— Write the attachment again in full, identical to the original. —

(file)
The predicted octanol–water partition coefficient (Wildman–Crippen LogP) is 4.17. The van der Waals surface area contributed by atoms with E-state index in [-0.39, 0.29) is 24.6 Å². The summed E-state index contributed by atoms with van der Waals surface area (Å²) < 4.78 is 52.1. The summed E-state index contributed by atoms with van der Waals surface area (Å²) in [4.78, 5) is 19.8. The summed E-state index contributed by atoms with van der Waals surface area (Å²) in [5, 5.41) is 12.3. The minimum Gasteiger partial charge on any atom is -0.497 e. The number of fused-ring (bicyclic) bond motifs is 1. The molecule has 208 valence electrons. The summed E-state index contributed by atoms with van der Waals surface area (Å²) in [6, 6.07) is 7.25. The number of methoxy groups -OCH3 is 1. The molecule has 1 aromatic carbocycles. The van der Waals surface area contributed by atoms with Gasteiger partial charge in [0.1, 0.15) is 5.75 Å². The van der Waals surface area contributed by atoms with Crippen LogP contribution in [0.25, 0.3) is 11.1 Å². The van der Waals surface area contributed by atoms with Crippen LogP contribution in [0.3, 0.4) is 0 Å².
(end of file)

The predicted octanol–water partition coefficient (Wildman–Crippen LogP) is 4.17. The van der Waals surface area contributed by atoms with E-state index in [-0.39, 0.29) is 24.6 Å². The summed E-state index contributed by atoms with van der Waals surface area (Å²) < 4.78 is 52.1. The summed E-state index contributed by atoms with van der Waals surface area (Å²) in [4.78, 5) is 19.8. The summed E-state index contributed by atoms with van der Waals surface area (Å²) in [5, 5.41) is 12.3. The minimum Gasteiger partial charge on any atom is -0.497 e. The number of fused-ring (bicyclic) bond motifs is 1. The molecule has 208 valence electrons. The summed E-state index contributed by atoms with van der Waals surface area (Å²) in [6, 6.07) is 7.25. The number of methoxy groups -OCH3 is 1. The molecule has 1 aromatic carbocycles. The van der Waals surface area contributed by atoms with Gasteiger partial charge in [0.1, 0.15) is 5.75 Å². The van der Waals surface area contributed by atoms with Crippen LogP contribution in [0.25, 0.3) is 11.1 Å². The van der Waals surface area contributed by atoms with Crippen LogP contribution in [0.3, 0.4) is 0 Å².